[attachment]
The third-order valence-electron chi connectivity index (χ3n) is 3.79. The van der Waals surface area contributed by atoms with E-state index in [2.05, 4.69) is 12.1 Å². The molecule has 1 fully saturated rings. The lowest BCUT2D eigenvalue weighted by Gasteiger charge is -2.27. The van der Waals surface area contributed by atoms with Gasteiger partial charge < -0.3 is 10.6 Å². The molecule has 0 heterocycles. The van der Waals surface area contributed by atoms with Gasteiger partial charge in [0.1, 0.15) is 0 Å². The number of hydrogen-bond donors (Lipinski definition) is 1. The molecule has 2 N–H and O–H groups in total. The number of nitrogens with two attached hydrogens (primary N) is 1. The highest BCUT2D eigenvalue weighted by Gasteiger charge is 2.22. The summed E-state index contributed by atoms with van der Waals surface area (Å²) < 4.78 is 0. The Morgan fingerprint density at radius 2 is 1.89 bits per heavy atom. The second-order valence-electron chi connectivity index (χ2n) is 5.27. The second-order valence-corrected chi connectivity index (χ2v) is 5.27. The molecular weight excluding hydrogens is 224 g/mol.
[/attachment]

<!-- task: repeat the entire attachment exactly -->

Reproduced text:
The third-order valence-electron chi connectivity index (χ3n) is 3.79. The van der Waals surface area contributed by atoms with E-state index in [2.05, 4.69) is 12.1 Å². The molecule has 1 fully saturated rings. The lowest BCUT2D eigenvalue weighted by Gasteiger charge is -2.27. The van der Waals surface area contributed by atoms with Gasteiger partial charge < -0.3 is 10.6 Å². The molecule has 0 heterocycles. The van der Waals surface area contributed by atoms with Gasteiger partial charge in [0.1, 0.15) is 0 Å². The number of hydrogen-bond donors (Lipinski definition) is 1. The molecule has 2 N–H and O–H groups in total. The number of nitrogens with two attached hydrogens (primary N) is 1. The highest BCUT2D eigenvalue weighted by Gasteiger charge is 2.22. The summed E-state index contributed by atoms with van der Waals surface area (Å²) < 4.78 is 0. The Morgan fingerprint density at radius 2 is 1.89 bits per heavy atom. The second-order valence-electron chi connectivity index (χ2n) is 5.27. The second-order valence-corrected chi connectivity index (χ2v) is 5.27. The molecular weight excluding hydrogens is 224 g/mol.